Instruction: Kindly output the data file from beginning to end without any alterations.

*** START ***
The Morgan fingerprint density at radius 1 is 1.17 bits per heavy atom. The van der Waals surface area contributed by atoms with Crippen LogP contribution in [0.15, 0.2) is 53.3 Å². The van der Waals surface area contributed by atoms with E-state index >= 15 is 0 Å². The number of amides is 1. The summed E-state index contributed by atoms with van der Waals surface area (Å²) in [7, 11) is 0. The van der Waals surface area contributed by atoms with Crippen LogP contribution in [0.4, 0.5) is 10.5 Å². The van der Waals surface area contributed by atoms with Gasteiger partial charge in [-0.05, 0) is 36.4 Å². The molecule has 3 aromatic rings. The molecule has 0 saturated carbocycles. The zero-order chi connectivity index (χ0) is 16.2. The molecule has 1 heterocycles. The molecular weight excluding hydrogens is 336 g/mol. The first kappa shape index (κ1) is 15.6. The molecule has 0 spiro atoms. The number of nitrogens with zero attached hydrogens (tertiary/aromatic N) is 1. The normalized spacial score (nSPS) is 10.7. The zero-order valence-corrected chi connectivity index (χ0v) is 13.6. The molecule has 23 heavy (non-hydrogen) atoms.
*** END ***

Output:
The Morgan fingerprint density at radius 1 is 1.17 bits per heavy atom. The van der Waals surface area contributed by atoms with Crippen LogP contribution in [0.15, 0.2) is 53.3 Å². The van der Waals surface area contributed by atoms with E-state index >= 15 is 0 Å². The number of amides is 1. The summed E-state index contributed by atoms with van der Waals surface area (Å²) in [7, 11) is 0. The van der Waals surface area contributed by atoms with Crippen LogP contribution in [0.4, 0.5) is 10.5 Å². The van der Waals surface area contributed by atoms with Gasteiger partial charge in [-0.05, 0) is 36.4 Å². The molecule has 3 aromatic rings. The molecule has 0 saturated carbocycles. The zero-order chi connectivity index (χ0) is 16.2. The molecule has 1 heterocycles. The molecular weight excluding hydrogens is 336 g/mol. The first kappa shape index (κ1) is 15.6. The molecule has 0 spiro atoms. The number of nitrogens with zero attached hydrogens (tertiary/aromatic N) is 1. The normalized spacial score (nSPS) is 10.7. The zero-order valence-corrected chi connectivity index (χ0v) is 13.6. The molecule has 23 heavy (non-hydrogen) atoms.